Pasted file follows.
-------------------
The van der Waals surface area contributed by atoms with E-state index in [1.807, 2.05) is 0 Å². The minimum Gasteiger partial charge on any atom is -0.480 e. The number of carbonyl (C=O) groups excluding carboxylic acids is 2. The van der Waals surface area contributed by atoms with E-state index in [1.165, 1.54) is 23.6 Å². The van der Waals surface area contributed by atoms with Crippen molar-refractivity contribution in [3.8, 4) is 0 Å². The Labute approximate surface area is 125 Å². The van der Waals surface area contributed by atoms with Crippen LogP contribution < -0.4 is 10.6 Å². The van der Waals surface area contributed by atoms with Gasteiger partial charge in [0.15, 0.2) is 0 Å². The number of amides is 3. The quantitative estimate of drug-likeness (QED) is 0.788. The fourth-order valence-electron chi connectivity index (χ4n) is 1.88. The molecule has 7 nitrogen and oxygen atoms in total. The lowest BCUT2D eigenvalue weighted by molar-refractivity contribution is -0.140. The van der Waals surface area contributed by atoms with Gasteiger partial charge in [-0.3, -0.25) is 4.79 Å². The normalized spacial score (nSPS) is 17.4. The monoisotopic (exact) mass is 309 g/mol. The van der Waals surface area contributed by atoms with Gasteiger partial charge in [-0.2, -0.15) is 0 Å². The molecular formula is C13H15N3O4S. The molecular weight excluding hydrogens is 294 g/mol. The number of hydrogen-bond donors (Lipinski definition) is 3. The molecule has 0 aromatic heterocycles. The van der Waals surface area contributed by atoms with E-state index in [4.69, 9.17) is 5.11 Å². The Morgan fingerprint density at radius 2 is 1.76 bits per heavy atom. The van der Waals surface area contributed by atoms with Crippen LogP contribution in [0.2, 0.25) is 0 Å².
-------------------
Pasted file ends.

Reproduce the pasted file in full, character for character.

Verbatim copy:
The van der Waals surface area contributed by atoms with E-state index in [1.807, 2.05) is 0 Å². The minimum Gasteiger partial charge on any atom is -0.480 e. The number of carbonyl (C=O) groups excluding carboxylic acids is 2. The van der Waals surface area contributed by atoms with E-state index in [1.165, 1.54) is 23.6 Å². The van der Waals surface area contributed by atoms with Crippen molar-refractivity contribution in [3.8, 4) is 0 Å². The Labute approximate surface area is 125 Å². The van der Waals surface area contributed by atoms with Crippen LogP contribution < -0.4 is 10.6 Å². The van der Waals surface area contributed by atoms with Gasteiger partial charge in [0.15, 0.2) is 0 Å². The number of amides is 3. The quantitative estimate of drug-likeness (QED) is 0.788. The fourth-order valence-electron chi connectivity index (χ4n) is 1.88. The molecule has 7 nitrogen and oxygen atoms in total. The lowest BCUT2D eigenvalue weighted by molar-refractivity contribution is -0.140. The van der Waals surface area contributed by atoms with Gasteiger partial charge in [-0.3, -0.25) is 4.79 Å². The normalized spacial score (nSPS) is 17.4. The monoisotopic (exact) mass is 309 g/mol. The van der Waals surface area contributed by atoms with Gasteiger partial charge in [-0.2, -0.15) is 0 Å². The molecular formula is C13H15N3O4S. The molecular weight excluding hydrogens is 294 g/mol. The number of hydrogen-bond donors (Lipinski definition) is 3. The molecule has 0 aromatic heterocycles. The van der Waals surface area contributed by atoms with E-state index in [4.69, 9.17) is 5.11 Å². The Morgan fingerprint density at radius 2 is 1.76 bits per heavy atom. The van der Waals surface area contributed by atoms with Crippen LogP contribution in [0.2, 0.25) is 0 Å².